On the flip side, my 'enjoyment per dollar' on 3P products is muuuuuuuuuuuch lower. There are a lot more busts, and these 3P products tend to not be as cohesive with the official products, making them feel a bit out of place ... and it is very rare that 3P products provide me with something that I could not match in quality with homebrew material.
To that end, I voted no. It isn't that there is no value to 3P products - but the enjoyment per $ spent has just been so much less as to make it generally a bad idea.
I guess I'm picky with TPPs. One of the issues with these discussion is lumping ALL TPPs on one side and WotC on the other side. WotC's stuff is going to have a certain consistent quality, whether you like or dislike it, think the quality is good or not. Lumping all TPPs is going to have huge variation in quality.
I rarely find that I'm disappointed in TPP material as I am pretty picky in my purchases. In the first couple of years of 5e, there were some things I didn't end up using, but even then I read about the products and publishers, check out the previews, etc. So I can't think of anything that was surprisingly bad.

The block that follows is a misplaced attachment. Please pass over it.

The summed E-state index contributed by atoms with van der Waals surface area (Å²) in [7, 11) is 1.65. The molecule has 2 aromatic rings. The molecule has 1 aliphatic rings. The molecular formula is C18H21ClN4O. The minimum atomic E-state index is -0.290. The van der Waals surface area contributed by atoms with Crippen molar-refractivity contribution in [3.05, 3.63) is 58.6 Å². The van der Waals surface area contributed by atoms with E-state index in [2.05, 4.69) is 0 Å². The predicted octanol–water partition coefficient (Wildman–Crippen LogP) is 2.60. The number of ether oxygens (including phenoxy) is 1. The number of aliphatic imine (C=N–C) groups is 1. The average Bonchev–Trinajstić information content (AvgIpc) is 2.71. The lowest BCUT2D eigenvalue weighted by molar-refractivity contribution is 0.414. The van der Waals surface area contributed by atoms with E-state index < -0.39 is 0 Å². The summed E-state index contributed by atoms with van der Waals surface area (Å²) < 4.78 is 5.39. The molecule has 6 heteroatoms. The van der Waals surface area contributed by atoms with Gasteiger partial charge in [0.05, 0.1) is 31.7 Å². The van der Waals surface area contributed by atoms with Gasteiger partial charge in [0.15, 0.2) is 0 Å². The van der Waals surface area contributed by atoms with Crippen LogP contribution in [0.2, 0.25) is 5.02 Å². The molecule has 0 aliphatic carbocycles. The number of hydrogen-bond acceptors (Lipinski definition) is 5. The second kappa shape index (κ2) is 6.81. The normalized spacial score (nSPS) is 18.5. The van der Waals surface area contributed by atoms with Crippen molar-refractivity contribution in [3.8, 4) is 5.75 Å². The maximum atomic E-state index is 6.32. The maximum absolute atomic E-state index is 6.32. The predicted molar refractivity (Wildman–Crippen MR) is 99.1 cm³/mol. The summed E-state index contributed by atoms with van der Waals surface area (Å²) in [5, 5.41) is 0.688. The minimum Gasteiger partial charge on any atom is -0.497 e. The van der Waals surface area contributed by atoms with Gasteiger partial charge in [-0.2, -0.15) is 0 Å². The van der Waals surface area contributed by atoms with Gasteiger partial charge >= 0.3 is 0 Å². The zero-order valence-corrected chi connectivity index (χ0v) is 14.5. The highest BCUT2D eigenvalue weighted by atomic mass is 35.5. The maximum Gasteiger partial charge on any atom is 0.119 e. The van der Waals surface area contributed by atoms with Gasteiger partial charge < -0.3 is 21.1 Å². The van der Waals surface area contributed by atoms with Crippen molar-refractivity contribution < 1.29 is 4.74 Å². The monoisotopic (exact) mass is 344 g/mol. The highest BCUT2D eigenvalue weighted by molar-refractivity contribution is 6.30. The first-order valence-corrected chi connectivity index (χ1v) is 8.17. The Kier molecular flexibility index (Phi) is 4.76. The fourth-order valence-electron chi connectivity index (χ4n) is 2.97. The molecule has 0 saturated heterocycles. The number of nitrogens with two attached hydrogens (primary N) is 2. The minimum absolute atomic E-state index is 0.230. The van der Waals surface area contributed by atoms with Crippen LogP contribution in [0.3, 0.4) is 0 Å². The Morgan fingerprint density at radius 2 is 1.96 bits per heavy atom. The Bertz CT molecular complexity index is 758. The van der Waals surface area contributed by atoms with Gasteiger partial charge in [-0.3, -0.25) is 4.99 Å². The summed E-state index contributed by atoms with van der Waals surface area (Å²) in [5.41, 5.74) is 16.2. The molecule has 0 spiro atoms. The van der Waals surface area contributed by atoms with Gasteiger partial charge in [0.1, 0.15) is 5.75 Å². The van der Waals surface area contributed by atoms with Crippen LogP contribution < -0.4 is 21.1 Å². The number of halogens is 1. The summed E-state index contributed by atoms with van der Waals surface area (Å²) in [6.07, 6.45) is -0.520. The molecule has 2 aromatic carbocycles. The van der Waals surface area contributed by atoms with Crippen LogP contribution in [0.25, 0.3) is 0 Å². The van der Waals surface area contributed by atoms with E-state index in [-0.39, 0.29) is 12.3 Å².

Now I mostly stick to publishers, like Kobold Press and MCDM, who I know put out quality products. Kobold Press, in particular is top notch from the balance, the content, the art, the editing, and thoughtfully prepared digital assets. MCDM is almost as good and getting better. I really like the mechanical innovations that add to, rather than replace the core game. I realize now that a lot of Coleville's stuff is 4e inspired. So some may argue it is not all that innovative, but I just find his material does a good job in bringing new mechanics into 5e that really fit well and has made running games more enjoyable.
I also have a spent a lot of money on Frog God Game's material and have a love/hate relationship with it. They get sloppy with some of their editing, especially older content updated for 5e. Their adventure paths tend to be very verbose, which doesn't make them the most easy to run at the table without quite a bit of prep, but I find them a nice antidote to WotC's anemic approach to its settings in 5e.